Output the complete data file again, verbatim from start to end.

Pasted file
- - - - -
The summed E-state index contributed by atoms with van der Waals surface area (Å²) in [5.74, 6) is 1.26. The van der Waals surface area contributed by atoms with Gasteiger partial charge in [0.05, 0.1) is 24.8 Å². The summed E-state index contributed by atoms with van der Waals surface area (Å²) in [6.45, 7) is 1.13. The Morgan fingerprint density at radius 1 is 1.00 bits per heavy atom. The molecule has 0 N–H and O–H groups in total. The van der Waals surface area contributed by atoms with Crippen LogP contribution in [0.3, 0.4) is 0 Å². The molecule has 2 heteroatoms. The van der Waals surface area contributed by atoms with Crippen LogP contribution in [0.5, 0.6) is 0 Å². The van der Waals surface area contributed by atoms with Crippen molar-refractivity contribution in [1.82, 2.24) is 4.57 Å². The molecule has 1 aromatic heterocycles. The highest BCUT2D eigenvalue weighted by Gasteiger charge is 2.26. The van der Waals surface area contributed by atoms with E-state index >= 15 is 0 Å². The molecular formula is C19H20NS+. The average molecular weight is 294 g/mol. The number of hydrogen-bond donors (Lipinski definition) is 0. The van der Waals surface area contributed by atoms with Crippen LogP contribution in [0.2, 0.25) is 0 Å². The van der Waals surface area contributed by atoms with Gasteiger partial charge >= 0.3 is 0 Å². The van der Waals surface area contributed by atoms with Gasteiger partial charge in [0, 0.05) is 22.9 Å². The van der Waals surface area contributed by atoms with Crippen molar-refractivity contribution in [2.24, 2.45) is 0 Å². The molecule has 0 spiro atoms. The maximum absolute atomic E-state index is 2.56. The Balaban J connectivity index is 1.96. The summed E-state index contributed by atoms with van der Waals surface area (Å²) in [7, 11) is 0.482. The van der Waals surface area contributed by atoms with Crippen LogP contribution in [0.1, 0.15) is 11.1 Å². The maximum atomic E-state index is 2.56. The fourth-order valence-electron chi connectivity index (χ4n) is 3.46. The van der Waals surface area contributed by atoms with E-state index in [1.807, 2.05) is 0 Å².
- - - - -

The summed E-state index contributed by atoms with van der Waals surface area (Å²) in [5.74, 6) is 1.26. The van der Waals surface area contributed by atoms with Gasteiger partial charge in [0.05, 0.1) is 24.8 Å². The summed E-state index contributed by atoms with van der Waals surface area (Å²) in [6.45, 7) is 1.13. The Morgan fingerprint density at radius 1 is 1.00 bits per heavy atom. The molecule has 0 N–H and O–H groups in total. The van der Waals surface area contributed by atoms with Crippen LogP contribution in [0.3, 0.4) is 0 Å². The molecule has 2 heteroatoms. The van der Waals surface area contributed by atoms with Crippen LogP contribution in [0.5, 0.6) is 0 Å². The van der Waals surface area contributed by atoms with Crippen molar-refractivity contribution in [1.82, 2.24) is 4.57 Å². The molecule has 1 aromatic heterocycles. The highest BCUT2D eigenvalue weighted by Gasteiger charge is 2.26. The van der Waals surface area contributed by atoms with E-state index >= 15 is 0 Å². The molecular formula is C19H20NS+. The average molecular weight is 294 g/mol. The number of hydrogen-bond donors (Lipinski definition) is 0. The van der Waals surface area contributed by atoms with Crippen LogP contribution in [0.2, 0.25) is 0 Å². The van der Waals surface area contributed by atoms with Gasteiger partial charge >= 0.3 is 0 Å². The van der Waals surface area contributed by atoms with Gasteiger partial charge in [0, 0.05) is 22.9 Å². The van der Waals surface area contributed by atoms with Crippen molar-refractivity contribution in [2.24, 2.45) is 0 Å². The molecule has 0 spiro atoms. The maximum absolute atomic E-state index is 2.56. The Balaban J connectivity index is 1.96. The summed E-state index contributed by atoms with van der Waals surface area (Å²) in [7, 11) is 0.482. The van der Waals surface area contributed by atoms with Crippen LogP contribution in [0.1, 0.15) is 11.1 Å². The maximum atomic E-state index is 2.56. The fourth-order valence-electron chi connectivity index (χ4n) is 3.46. The van der Waals surface area contributed by atoms with E-state index in [1.807, 2.05) is 0 Å².